• In 2022, educational institutions in the Detroit Region conferred more than 45,000 certificates and degrees. However, Black or African American students accounted for just 12% of degree completions despite representing 20% of the Region’s adult population.

Fewer working-age adults with some college credit are earning degrees.

  • The Detroit Region has 492,000 working-age adults with some college, no degree — which at 22%, is the highest share among peer regions.
  • Adults, 25 years and older, earning an associate degree or higher from postsecondary institutions in the Detroit Region have decreased 6% year over year and 15% over the past five years.

Half of regional students complete FAFSA, Michiganders left over $90 million in federal aid unclaimed.

  • During the 2022-23 academic year, only 54% of Metro Detroit students completed the Free Application for Federal Student Aid (FAFSA).
  • Statewide, Michigan students in the 2022 graduating high school class left $93.5 million in Pell grants unclaimed.
  • High school students who complete the FAFSA are 84% more likely to enroll in postsecondary education immediately after high school. For the lowest income households that likelihood increases to 127%.

Misperceptions and low awareness threaten to exacerbate talent challenges.

  • Only 27.5% of voters said a four-year degree was worth the money, according to recent Chamber polling.
  • Only 26.5% of voters say a college education is very important to landing a successful job in Michigan.
  • Only 23% of Michigan voters have heard of the Michigan Achievement Scholarship, and only 15% of Michigan Reconnect.

Other Key Takeaways

Closing racial equity gap, adult education critical to reaching attainment goals.
The Detroit Regional Chamber established the goal of achieving 60% of the Region’s adult population with a postsecondary degree or credential and cutting the racial equity gap by 2030, a goal that Gov. Whitmer has adopted for all of Michigan. As of 2022, the Detroit Region is at 53%, marking a nearly three-percentage-point-improvement since 2018.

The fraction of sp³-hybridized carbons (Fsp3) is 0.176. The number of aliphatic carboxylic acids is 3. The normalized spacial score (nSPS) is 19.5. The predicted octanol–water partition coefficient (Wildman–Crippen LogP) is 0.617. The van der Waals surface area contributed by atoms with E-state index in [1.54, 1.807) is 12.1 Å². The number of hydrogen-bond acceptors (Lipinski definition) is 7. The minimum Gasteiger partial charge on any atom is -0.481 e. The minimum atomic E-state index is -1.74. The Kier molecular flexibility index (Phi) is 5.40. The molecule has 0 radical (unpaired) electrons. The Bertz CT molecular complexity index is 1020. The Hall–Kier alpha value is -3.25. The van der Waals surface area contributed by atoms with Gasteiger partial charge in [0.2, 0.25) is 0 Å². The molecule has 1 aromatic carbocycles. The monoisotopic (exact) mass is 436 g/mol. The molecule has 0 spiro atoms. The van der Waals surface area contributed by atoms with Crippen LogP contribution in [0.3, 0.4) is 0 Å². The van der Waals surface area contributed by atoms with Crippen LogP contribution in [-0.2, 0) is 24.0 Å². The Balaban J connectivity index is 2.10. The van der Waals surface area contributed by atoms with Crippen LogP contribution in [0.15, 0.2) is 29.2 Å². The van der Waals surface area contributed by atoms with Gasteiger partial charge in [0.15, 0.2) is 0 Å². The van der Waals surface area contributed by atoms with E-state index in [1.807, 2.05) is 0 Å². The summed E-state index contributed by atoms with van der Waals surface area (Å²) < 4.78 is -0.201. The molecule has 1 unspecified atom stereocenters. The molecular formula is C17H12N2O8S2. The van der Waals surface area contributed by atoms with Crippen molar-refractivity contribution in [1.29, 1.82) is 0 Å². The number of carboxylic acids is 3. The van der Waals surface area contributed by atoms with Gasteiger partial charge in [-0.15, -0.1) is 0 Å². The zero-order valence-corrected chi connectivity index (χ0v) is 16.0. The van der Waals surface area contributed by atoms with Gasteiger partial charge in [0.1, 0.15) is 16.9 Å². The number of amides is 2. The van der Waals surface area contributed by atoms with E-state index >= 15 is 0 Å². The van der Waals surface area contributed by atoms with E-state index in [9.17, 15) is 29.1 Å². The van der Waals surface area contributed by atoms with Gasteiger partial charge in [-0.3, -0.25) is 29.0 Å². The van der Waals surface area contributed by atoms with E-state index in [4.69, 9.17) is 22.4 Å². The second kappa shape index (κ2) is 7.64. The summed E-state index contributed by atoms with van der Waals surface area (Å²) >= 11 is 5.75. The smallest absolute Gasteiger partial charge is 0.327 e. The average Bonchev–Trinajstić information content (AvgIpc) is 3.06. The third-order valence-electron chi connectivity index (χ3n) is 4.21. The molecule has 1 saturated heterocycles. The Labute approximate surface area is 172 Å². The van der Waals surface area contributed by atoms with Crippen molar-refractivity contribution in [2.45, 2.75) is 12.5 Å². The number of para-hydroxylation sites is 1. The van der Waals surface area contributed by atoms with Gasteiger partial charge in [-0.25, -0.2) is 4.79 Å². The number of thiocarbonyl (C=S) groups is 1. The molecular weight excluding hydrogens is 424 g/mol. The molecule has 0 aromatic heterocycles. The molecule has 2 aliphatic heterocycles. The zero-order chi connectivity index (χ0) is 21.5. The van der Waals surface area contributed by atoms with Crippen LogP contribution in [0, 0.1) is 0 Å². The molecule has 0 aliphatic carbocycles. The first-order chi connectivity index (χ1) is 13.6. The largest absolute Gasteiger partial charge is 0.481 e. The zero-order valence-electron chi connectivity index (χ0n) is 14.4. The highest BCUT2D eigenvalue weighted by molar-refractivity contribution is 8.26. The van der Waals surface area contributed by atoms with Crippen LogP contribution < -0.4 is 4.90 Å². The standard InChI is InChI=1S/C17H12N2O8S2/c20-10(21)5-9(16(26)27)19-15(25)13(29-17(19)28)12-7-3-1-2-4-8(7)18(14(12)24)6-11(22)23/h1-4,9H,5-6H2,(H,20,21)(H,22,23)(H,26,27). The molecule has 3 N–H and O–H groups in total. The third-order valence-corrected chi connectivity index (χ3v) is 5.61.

“We must close the racial equity gap and ensure more working-age adults are returning to college to finish their degree to reach our educational attainment goals,” said Greg Handel, the Chamber’s Vice President of Education and Talent. “Doing so takes time and a long-term commitment by the entire Detroit Region to continue to develop and scale programs that improve access and affordability while supporting students throughout their educational journey.”

Achieving 60% by 2030 goal would deliver $42 billion ROI, increase prosperity.
Meeting the 60% attainment goal also has the potential to generate an additional $42 billion of income in the Region. Every one percentage point increase in bachelor’s degree attainment increases per capita income by $1,500.

According to the report, unemployment rates are four times higher for high school graduates than those with a bachelor’s degree. By 2027, 70% of jobs will require education or training behind high school. Also, 85% of jobs that require a bachelor’s degree or higher can support a family of three compared to only about a quarter of jobs that require only a high school diploma or some college.

“The trends are very clear,” said Baruah. “The jobs of the future will require education and training beyond high school. Postsecondary education also leads to lower unemployment and higher wages. For our Region to prosper, we need more people earning more credentials and degrees.”

The State of Education and Talent report was created with support from The Kresge Foundation, which funded the research by the University of Michigan’s Youth Policy Lab.